In the early 1950s, he adopted his stage name in memory of Beatrice MacLeod, his drama teacher in Ithaca. He chose the first name Gavin after a character from an episode of the anthology TV series “Climax”.
After finding work on stage, Mr. MacLeod made his television debut as a guest in “The Walter Winchell Files”, a crime drama. Her first credited film role was a small role as a police lieutenant in “I Want to Live!” A 1958 drama starring Susan Hayward as a woman facing the death penalty. In 1959, he appeared in the Korean War film “Pork Chop Hill” and Blake Edwards’ naval comedy “Operation Petticoat”.
In the 1960s, Mr. MacLeod appeared regularly in television series, with guest roles in “Perry Mason,” “Combat !,” “Death Valley Days,” “Dr. Kildare ”,“ The Untouchables ”and other shows. His role in “McHale’s Navy,” which starred Ernest Borgnine, was his first job as a series regular. His character, Seaman Joseph Haines, a crewmember of misfits aboard a WWII PT boat, was known as Happy. But Mr. MacLeod, feeling underutilized, was anything but.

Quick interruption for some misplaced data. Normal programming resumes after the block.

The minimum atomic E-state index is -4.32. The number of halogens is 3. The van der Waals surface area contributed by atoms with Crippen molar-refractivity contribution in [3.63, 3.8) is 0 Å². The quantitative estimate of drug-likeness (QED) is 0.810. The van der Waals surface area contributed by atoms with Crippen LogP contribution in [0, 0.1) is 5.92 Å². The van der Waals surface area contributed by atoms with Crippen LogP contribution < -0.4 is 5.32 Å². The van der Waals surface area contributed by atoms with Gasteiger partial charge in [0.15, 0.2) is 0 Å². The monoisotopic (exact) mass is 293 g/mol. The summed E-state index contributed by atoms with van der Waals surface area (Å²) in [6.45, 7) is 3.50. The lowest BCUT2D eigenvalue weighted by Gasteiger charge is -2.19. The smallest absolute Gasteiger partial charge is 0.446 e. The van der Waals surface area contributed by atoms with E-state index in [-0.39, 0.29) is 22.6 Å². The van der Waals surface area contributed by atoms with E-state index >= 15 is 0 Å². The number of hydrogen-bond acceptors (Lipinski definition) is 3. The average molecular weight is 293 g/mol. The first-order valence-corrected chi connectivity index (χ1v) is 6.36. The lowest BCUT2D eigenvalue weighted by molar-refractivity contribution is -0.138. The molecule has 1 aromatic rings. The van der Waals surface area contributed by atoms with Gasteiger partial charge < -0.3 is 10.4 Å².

“I had, like, two lines a week,” Mr. MacLeod said in a videotaped interview for US Television Archives. “I started to feel sorry for myself; I started drinking. I had the impression that as an actor, I was going down the tubes.
As he was telling the story, one night he was driving, drunk, on Mulholland Drive in the hills above Los Angeles when he impulsively decided to kill himself by pulling off the road. But he stopped, locking the brakes at the last moment. Shaken, he recalls, he went to the neighboring house of a friend, actor Robert Blake, who persuaded him to see a psychiatrist.
He left “McHale’s Navy” in 1964, after two seasons, and began to find more fulfilling roles, including a second in the 1966 film “The Sand Pebbles” starring Steve McQueen.